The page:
Keyword(s): Aid for Families with Dependent Children (AFDC); Economic Changes/Recession; Employment; I.Q.; Parents, Single; Temporary Assistance for Needy Families (TANF); Welfare

Permission to reprint the abstract has not been received from the publisher.

This paper argues that welfare reform, not strong economic growth, has produced declining welfare caseloads and that the more stringent the sanctioning practices, the greater the declines. Hill and O'Neil's studies of National Longitudinal Survey data are cited to buttress claims that welfare is more detrimental to children than poverty. The first study of NLSY79 data cited found that children of welfare recipients were 50% more likely to have a child out of wedlock. The second study of NLSY79 and Children of the NLSY79 data found that the longer a child spends in the welfare system, the lower his or her IQ compared with children who are identical in race, income, and other social and economic factors. Specifically, "O'Neill and Hill found that those who had spent at least two months of each year, since birth, on AFDC had cognitive abilities 20 percent below the cognitive abilities of those who had received no welfare--even after holding constant such variables as family income, race, and parental IQ."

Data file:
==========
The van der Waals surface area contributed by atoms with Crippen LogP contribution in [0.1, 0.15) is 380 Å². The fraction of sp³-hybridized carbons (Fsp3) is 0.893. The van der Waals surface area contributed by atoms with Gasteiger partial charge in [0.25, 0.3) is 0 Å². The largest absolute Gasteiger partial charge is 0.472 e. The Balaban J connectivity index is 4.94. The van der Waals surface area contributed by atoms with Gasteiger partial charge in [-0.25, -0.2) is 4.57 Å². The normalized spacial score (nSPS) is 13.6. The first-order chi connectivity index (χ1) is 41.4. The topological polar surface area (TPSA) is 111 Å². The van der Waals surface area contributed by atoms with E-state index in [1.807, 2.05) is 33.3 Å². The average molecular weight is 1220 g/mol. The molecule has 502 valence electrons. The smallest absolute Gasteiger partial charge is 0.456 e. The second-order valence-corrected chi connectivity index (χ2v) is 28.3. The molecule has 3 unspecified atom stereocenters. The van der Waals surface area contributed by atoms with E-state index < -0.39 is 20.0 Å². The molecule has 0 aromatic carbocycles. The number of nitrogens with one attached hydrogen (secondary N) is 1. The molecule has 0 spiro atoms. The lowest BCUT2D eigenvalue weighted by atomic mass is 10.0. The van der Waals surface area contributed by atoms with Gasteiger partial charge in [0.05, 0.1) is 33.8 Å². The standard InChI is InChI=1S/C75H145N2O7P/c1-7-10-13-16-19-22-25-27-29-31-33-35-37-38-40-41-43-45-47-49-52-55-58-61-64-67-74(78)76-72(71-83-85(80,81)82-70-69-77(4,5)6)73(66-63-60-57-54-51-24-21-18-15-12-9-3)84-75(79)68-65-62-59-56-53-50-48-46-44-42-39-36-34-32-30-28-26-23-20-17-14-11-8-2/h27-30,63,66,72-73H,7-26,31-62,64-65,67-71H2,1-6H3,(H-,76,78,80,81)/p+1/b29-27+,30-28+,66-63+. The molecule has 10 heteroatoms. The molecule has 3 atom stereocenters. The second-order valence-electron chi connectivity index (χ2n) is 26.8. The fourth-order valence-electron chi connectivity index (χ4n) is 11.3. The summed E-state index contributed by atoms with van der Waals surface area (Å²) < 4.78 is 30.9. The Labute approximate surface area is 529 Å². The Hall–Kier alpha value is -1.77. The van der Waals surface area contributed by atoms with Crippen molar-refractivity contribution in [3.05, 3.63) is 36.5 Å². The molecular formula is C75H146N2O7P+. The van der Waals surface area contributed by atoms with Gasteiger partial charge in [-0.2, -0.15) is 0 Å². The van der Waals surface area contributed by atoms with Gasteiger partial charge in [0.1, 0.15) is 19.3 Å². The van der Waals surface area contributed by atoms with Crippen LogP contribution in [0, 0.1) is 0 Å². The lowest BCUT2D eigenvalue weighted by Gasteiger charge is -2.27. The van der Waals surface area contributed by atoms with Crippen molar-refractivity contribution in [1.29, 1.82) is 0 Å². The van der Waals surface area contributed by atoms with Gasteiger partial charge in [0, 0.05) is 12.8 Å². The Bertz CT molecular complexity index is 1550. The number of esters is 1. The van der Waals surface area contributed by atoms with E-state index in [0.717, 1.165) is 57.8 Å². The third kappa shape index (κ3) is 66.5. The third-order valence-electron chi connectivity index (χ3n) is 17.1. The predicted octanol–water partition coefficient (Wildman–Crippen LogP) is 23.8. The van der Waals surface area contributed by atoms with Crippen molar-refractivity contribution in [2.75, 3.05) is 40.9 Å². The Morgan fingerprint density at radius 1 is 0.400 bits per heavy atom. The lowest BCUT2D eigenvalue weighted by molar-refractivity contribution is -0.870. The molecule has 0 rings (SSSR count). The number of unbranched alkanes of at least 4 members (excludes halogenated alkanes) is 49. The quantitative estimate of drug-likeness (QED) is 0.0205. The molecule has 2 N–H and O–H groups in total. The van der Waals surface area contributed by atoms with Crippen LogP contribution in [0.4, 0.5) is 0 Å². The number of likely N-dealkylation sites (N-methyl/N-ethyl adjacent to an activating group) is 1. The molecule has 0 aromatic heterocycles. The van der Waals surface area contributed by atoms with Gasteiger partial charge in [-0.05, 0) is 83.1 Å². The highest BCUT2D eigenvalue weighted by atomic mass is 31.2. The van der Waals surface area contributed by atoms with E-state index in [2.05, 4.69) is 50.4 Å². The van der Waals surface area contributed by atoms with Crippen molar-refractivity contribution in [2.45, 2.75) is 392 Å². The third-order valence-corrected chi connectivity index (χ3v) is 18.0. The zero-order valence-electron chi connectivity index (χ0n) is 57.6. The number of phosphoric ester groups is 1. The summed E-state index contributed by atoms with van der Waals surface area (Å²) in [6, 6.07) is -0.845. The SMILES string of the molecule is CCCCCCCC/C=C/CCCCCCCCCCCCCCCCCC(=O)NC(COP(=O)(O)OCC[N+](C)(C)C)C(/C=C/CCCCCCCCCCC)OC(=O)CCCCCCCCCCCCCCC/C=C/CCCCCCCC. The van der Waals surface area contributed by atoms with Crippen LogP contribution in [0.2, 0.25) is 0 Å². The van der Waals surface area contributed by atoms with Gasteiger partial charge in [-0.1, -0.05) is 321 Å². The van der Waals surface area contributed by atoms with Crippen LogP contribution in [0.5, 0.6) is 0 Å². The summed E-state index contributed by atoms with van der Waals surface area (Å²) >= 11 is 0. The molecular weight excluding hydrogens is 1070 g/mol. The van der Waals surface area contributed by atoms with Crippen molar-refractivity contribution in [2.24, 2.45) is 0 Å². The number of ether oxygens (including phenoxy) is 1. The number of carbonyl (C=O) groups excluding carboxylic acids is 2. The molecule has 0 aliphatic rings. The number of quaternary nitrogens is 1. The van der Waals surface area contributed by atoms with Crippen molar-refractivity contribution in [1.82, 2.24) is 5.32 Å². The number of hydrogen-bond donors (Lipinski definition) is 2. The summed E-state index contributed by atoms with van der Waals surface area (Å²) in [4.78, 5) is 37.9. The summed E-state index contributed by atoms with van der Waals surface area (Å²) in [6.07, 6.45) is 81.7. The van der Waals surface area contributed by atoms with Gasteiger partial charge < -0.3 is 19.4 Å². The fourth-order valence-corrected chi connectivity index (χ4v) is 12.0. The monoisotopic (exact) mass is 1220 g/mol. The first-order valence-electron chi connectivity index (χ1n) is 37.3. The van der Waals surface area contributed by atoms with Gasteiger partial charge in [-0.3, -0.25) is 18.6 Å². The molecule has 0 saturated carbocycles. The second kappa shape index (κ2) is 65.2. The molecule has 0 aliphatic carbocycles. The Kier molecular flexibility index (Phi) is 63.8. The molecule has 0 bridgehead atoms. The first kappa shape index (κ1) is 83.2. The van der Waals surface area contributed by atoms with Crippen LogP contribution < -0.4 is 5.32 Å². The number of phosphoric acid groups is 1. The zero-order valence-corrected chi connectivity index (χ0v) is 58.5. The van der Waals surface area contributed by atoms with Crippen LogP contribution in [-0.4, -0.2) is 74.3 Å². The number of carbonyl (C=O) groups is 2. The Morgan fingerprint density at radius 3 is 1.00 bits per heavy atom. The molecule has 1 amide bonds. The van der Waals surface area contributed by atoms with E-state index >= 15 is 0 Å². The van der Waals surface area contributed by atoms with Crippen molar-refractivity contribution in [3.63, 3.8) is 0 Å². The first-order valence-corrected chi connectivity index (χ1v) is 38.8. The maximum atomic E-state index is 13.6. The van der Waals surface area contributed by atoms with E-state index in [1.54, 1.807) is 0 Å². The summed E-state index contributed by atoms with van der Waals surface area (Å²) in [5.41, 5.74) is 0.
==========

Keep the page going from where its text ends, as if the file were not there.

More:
Bibliography Citation
Rector, Robert and Sarah E. Youssef. Determinants of Welfare Caseload Decline. Report #99-04, Center for Data Analysis. Washington, DC: The Heritage Foundation, May 11, 1999..
16. Shokraii, Nina H.
Rector, Robert
After 33 Years and $30 Billion, Time to Find Out if Head Start Produces Results
Backgrounder #1202 Report, The Heritage Foundation, July 15, 1998.
Also: http://www.heritage.org/Research/Education/BG1202.cfm
Cohort(s): NLSY79
Publisher: The Heritage Foundation
Keyword(s): Head Start

Permission to reprint the abstract has not been received from the publisher.

This paper argues that the effectiveness of the Head Start program has been insufficiently studied and calls for its evaluation using NLSY data. The NLSY study would examine a wide range of outcomes, including cognitive, socio-emotional, behavioral, and academic development, while controlling for such factors as family background, the mother's intelligence quotient (IQ), and the mother's level of education. The authors note that there is a tendency on the part of NLSY parents to overstate the attendance of their children in Head Start and ask that the researchers adjust the data accordingly.
Bibliography Citation
Shokraii, Nina H. and Robert Rector. "After 33 Years and $30 Billion, Time to Find Out if Head Start Produces Results." Backgrounder #1202 Report, The Heritage Foundation, July 15, 1998.
17. Sturgeon, Samuel Woolley
The Relationship Between Family Structure and Adolescent Sexual Activity